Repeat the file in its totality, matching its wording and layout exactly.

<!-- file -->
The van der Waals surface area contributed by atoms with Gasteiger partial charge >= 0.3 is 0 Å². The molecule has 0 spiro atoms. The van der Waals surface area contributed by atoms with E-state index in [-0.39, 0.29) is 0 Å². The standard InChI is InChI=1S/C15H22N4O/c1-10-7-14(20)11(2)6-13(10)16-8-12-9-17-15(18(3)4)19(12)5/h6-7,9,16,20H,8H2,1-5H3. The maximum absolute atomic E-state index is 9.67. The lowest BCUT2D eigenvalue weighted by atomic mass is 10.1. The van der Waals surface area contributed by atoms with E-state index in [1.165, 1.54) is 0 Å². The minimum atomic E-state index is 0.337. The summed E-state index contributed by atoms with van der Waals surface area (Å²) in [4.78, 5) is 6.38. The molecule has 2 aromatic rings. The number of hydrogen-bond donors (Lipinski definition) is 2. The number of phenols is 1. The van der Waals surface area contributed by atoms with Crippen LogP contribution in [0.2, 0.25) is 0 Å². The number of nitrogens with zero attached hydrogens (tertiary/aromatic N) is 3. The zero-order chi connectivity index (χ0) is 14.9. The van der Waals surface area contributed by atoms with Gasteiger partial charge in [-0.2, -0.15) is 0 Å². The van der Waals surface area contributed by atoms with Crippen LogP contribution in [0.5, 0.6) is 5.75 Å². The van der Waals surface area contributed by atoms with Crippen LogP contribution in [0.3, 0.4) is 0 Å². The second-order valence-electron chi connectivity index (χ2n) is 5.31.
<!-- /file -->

The van der Waals surface area contributed by atoms with Gasteiger partial charge >= 0.3 is 0 Å². The molecule has 0 spiro atoms. The van der Waals surface area contributed by atoms with E-state index in [-0.39, 0.29) is 0 Å². The standard InChI is InChI=1S/C15H22N4O/c1-10-7-14(20)11(2)6-13(10)16-8-12-9-17-15(18(3)4)19(12)5/h6-7,9,16,20H,8H2,1-5H3. The maximum absolute atomic E-state index is 9.67. The lowest BCUT2D eigenvalue weighted by atomic mass is 10.1. The van der Waals surface area contributed by atoms with E-state index in [1.165, 1.54) is 0 Å². The minimum atomic E-state index is 0.337. The summed E-state index contributed by atoms with van der Waals surface area (Å²) in [4.78, 5) is 6.38. The molecule has 2 aromatic rings. The number of hydrogen-bond donors (Lipinski definition) is 2. The number of phenols is 1. The van der Waals surface area contributed by atoms with Crippen LogP contribution in [0.2, 0.25) is 0 Å². The number of nitrogens with zero attached hydrogens (tertiary/aromatic N) is 3. The zero-order chi connectivity index (χ0) is 14.9. The van der Waals surface area contributed by atoms with Gasteiger partial charge in [-0.2, -0.15) is 0 Å². The van der Waals surface area contributed by atoms with Crippen LogP contribution in [0.5, 0.6) is 5.75 Å². The van der Waals surface area contributed by atoms with Crippen LogP contribution in [0.3, 0.4) is 0 Å². The second-order valence-electron chi connectivity index (χ2n) is 5.31.